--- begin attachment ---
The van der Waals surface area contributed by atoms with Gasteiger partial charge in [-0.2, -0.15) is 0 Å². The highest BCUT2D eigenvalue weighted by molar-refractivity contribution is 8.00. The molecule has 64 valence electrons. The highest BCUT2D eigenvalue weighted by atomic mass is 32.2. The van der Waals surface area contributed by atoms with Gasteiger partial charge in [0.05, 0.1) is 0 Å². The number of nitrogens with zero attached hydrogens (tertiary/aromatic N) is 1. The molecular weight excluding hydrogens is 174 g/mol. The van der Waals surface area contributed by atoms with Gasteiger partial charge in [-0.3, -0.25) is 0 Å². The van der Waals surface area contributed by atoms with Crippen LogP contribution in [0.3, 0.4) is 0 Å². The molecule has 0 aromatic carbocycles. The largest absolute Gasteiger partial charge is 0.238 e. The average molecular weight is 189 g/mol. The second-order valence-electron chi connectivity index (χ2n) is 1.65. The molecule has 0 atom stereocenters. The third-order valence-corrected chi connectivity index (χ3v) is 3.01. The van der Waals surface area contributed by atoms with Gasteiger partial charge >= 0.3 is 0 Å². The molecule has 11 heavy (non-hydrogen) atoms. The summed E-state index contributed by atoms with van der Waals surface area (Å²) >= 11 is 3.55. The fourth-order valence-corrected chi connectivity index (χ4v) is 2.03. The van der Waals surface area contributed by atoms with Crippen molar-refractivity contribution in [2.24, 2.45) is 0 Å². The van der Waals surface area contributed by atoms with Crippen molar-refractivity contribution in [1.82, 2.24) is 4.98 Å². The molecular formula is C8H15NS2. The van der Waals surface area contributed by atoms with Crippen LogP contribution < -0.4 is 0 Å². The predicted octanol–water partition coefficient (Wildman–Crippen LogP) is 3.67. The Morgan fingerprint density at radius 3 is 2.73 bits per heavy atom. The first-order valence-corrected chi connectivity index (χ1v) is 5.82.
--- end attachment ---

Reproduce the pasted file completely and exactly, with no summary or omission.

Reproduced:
The van der Waals surface area contributed by atoms with Gasteiger partial charge in [-0.2, -0.15) is 0 Å². The highest BCUT2D eigenvalue weighted by molar-refractivity contribution is 8.00. The molecule has 64 valence electrons. The highest BCUT2D eigenvalue weighted by atomic mass is 32.2. The van der Waals surface area contributed by atoms with Gasteiger partial charge in [0.05, 0.1) is 0 Å². The number of nitrogens with zero attached hydrogens (tertiary/aromatic N) is 1. The molecular weight excluding hydrogens is 174 g/mol. The van der Waals surface area contributed by atoms with Gasteiger partial charge in [-0.3, -0.25) is 0 Å². The van der Waals surface area contributed by atoms with Crippen LogP contribution in [0.3, 0.4) is 0 Å². The molecule has 0 aromatic carbocycles. The largest absolute Gasteiger partial charge is 0.238 e. The average molecular weight is 189 g/mol. The second-order valence-electron chi connectivity index (χ2n) is 1.65. The molecule has 0 atom stereocenters. The third-order valence-corrected chi connectivity index (χ3v) is 3.01. The van der Waals surface area contributed by atoms with Gasteiger partial charge >= 0.3 is 0 Å². The molecule has 11 heavy (non-hydrogen) atoms. The summed E-state index contributed by atoms with van der Waals surface area (Å²) >= 11 is 3.55. The fourth-order valence-corrected chi connectivity index (χ4v) is 2.03. The van der Waals surface area contributed by atoms with Crippen molar-refractivity contribution in [2.24, 2.45) is 0 Å². The van der Waals surface area contributed by atoms with Crippen molar-refractivity contribution in [1.82, 2.24) is 4.98 Å². The molecular formula is C8H15NS2. The van der Waals surface area contributed by atoms with Crippen LogP contribution < -0.4 is 0 Å². The predicted octanol–water partition coefficient (Wildman–Crippen LogP) is 3.67. The Morgan fingerprint density at radius 3 is 2.73 bits per heavy atom. The first-order valence-corrected chi connectivity index (χ1v) is 5.82.